Congratulations to Ms Aurime Ribaxiauskaite who won the Social Justice Prize at this year’s University of Ulster School of Law Prize Giving Day.
Supreme Court rules on DLA for children in hospital
Advisers may be interested to hear about this GB case which, according to the Supreme Court, 'may pave the way for many other disabled children to establish the same entitlement'.
The Supreme Court ruled that the withdrawal of Disability Living Allowance following a child being in hospital in excess of 84 days can be a breach of human rights. The Court did not strike down the rule as a whole but stated that there is a potential breach and that each case should be assessed on its facts.
Read the decision here:  UKSC 47
STEP NI is looking for an immigration law adviser
See STEP advert below:
Immigration Law Advisor
STEP is a community support organisation and registered charity authorised by the Law Society (NI) to provide Legal Services in relation to Immigration, Housing, Employment, Education and Discrimination and Social Welfare. Located in the Mid-Ulster Council area, a significant area of our work is to provide legal advice on immigration and immigration related entitlements and limitations.
We currently have a vacancy for an immigration advisor qualified to OISC level 3.
Salary: £27k - £30k depending on level of qualification and experience.
Hours: 37.5 hours per week
Responsible to: Service Development Manager (Clients and Quality)
Responsible for: Provision of Immigration law advice and representation of clients
or telephone 028 8775 0211 quoting job ref: ILA2015.
Closing date for completed applications: Monday 24th August at 5pm. Interviews will take place the first week of September.
August training at the Law Centre
- From Lunch & Learn (sandwich provided) to our traditional full day training, we have great courses to suit your needs this month if you are interested in health and social care, the role of carers in mental health law, or new benefits that will kick in if welfare reform comes to NI.
- 18 August The role of the nearest relative in mental health: A guide for carers - Belfast - lunch & learn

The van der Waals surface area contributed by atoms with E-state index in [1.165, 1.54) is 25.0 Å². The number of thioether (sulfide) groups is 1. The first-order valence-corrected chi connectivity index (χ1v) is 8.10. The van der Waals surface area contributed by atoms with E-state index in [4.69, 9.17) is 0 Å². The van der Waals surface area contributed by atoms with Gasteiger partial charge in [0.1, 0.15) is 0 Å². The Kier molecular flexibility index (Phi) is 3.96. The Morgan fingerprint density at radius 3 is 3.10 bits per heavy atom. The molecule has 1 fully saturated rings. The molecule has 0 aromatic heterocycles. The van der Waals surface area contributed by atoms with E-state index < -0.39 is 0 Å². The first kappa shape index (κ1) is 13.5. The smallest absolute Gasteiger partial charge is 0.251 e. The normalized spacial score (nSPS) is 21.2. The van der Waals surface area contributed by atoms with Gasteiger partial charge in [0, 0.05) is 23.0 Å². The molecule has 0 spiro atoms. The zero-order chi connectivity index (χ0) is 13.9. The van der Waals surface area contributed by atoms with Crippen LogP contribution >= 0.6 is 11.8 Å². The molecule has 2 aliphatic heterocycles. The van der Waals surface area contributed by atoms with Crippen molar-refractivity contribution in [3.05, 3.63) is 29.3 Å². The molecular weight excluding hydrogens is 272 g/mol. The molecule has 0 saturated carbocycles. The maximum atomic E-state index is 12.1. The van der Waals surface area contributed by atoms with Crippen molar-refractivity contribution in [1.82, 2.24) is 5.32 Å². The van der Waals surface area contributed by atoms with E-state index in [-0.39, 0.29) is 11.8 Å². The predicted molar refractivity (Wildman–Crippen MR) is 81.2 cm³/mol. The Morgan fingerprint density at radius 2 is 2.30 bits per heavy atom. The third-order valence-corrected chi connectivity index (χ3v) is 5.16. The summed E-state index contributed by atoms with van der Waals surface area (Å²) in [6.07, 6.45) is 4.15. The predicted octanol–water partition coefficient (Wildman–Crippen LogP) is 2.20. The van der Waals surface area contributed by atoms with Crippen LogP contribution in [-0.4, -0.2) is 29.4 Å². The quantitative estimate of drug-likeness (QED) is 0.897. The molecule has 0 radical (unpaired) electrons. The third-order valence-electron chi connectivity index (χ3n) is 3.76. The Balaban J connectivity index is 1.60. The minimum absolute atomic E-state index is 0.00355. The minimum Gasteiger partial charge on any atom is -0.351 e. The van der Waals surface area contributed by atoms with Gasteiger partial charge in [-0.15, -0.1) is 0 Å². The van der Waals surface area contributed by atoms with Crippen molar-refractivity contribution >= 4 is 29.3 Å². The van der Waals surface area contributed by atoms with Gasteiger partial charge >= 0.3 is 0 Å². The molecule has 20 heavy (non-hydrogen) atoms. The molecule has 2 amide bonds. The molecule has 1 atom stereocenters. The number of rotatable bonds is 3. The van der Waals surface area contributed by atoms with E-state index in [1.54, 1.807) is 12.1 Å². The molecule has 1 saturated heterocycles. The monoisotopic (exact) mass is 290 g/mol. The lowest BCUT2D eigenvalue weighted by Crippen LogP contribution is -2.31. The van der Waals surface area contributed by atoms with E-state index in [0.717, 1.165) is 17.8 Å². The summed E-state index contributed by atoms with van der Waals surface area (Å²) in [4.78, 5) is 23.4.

- 20 August Rights in health and social care provision: Key signposts for advisers - Belfast - 10am-4pm
- 24 August Personal Independence Payment - Belfast - half day
- 26 August Applied mental health law - Belfast - - 10am-4pm
- Bookings open now. Discounts for Law Centre members. All our courses carry CPD points for solicitors, barristers and CAB advisers.
- Our full training programme will be posted here and emailed to our members shortly.
Want to be an apprentice solicitor at the Law Centre?
UK government to cut vital support to asylum seeking families
The Law Centre is opposed to Home Office plans to cut support to asylum seeking families, due to come into effect on 10 August.
All asylum seekers awaiting a decision on their claim will now receive a flat rate of £36.95 per week per person*, whether they are adults or children.
Single parent families will be hit hardest:
- a single parent with one child will get £73.90 per week, compared to £96.90 now.
- a single parent with two children will receive £110.85, compared to £149.86.
- a couple with two children will receive £147.80. They currently receive £178.44.
The additional payments given to pregnant women and children under three will still be available. Pregnant women will continue to receive an additional £3 a week and very small children will continue to receive an additional £5 a week until the age of one, and £3 a week between the ages of one and three.
The Law Centre has stressed its concerns with the current levels of support - well below what a family on benefits is expected to live on - in a previous briefing which described the negative impact on children’s health, education and long-term prospects. Read it here: Policy Response to Inquiry into Asylum Support for Children
We are concerned that this reduction in support will further compound the issues for families, particularly single-parent families who will lose around a quarter of their income.
The Children’s Society has recently published a useful briefing on this issue. Read it here: Children's Society Asylum Support Briefing
The Refugee Council has called on government to abandon its planned cuts until it has commissioned an independent review into the fairness of current asylum support levels.
Right to work